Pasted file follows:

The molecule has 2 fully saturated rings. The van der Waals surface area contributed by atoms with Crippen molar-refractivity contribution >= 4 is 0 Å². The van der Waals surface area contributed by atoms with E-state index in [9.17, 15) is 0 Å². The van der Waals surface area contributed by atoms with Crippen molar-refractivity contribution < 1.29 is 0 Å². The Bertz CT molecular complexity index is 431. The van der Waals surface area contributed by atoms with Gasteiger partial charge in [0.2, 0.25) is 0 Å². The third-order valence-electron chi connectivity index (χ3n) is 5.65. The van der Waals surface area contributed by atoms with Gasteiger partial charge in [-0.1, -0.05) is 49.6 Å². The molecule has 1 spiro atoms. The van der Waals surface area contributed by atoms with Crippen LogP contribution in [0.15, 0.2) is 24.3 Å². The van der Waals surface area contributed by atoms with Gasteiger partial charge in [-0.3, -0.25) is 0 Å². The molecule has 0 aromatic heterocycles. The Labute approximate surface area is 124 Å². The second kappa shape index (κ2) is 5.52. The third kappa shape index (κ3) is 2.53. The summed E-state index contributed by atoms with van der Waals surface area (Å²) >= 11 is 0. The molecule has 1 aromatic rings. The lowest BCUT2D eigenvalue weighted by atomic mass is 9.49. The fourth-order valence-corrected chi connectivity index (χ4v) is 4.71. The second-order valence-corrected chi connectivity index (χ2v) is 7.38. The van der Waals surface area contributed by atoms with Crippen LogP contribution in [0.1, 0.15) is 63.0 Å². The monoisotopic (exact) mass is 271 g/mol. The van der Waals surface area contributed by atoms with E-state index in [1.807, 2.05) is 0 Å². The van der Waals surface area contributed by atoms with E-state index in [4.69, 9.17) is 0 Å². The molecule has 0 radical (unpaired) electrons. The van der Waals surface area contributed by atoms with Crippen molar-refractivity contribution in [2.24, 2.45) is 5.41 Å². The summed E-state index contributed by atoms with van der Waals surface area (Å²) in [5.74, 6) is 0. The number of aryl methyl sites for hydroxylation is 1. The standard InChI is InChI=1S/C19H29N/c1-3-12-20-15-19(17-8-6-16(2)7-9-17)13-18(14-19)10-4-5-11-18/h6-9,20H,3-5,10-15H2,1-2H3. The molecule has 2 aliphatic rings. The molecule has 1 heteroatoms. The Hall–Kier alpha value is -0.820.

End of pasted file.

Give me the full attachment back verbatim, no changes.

The molecule has 2 fully saturated rings. The van der Waals surface area contributed by atoms with Crippen molar-refractivity contribution >= 4 is 0 Å². The van der Waals surface area contributed by atoms with E-state index in [9.17, 15) is 0 Å². The van der Waals surface area contributed by atoms with Crippen molar-refractivity contribution < 1.29 is 0 Å². The Bertz CT molecular complexity index is 431. The van der Waals surface area contributed by atoms with Gasteiger partial charge in [0.2, 0.25) is 0 Å². The third-order valence-electron chi connectivity index (χ3n) is 5.65. The van der Waals surface area contributed by atoms with Gasteiger partial charge in [-0.1, -0.05) is 49.6 Å². The molecule has 1 spiro atoms. The van der Waals surface area contributed by atoms with Crippen LogP contribution in [0.15, 0.2) is 24.3 Å². The van der Waals surface area contributed by atoms with Gasteiger partial charge in [-0.3, -0.25) is 0 Å². The molecule has 0 aromatic heterocycles. The Labute approximate surface area is 124 Å². The second kappa shape index (κ2) is 5.52. The third kappa shape index (κ3) is 2.53. The summed E-state index contributed by atoms with van der Waals surface area (Å²) >= 11 is 0. The molecule has 1 aromatic rings. The lowest BCUT2D eigenvalue weighted by atomic mass is 9.49. The fourth-order valence-corrected chi connectivity index (χ4v) is 4.71. The second-order valence-corrected chi connectivity index (χ2v) is 7.38. The van der Waals surface area contributed by atoms with Crippen LogP contribution in [0.1, 0.15) is 63.0 Å². The monoisotopic (exact) mass is 271 g/mol. The van der Waals surface area contributed by atoms with E-state index in [1.807, 2.05) is 0 Å². The van der Waals surface area contributed by atoms with E-state index in [4.69, 9.17) is 0 Å². The molecule has 0 radical (unpaired) electrons. The van der Waals surface area contributed by atoms with Crippen molar-refractivity contribution in [2.24, 2.45) is 5.41 Å². The summed E-state index contributed by atoms with van der Waals surface area (Å²) in [5.74, 6) is 0. The number of aryl methyl sites for hydroxylation is 1. The standard InChI is InChI=1S/C19H29N/c1-3-12-20-15-19(17-8-6-16(2)7-9-17)13-18(14-19)10-4-5-11-18/h6-9,20H,3-5,10-15H2,1-2H3. The molecule has 2 aliphatic rings. The molecule has 1 heteroatoms. The Hall–Kier alpha value is -0.820.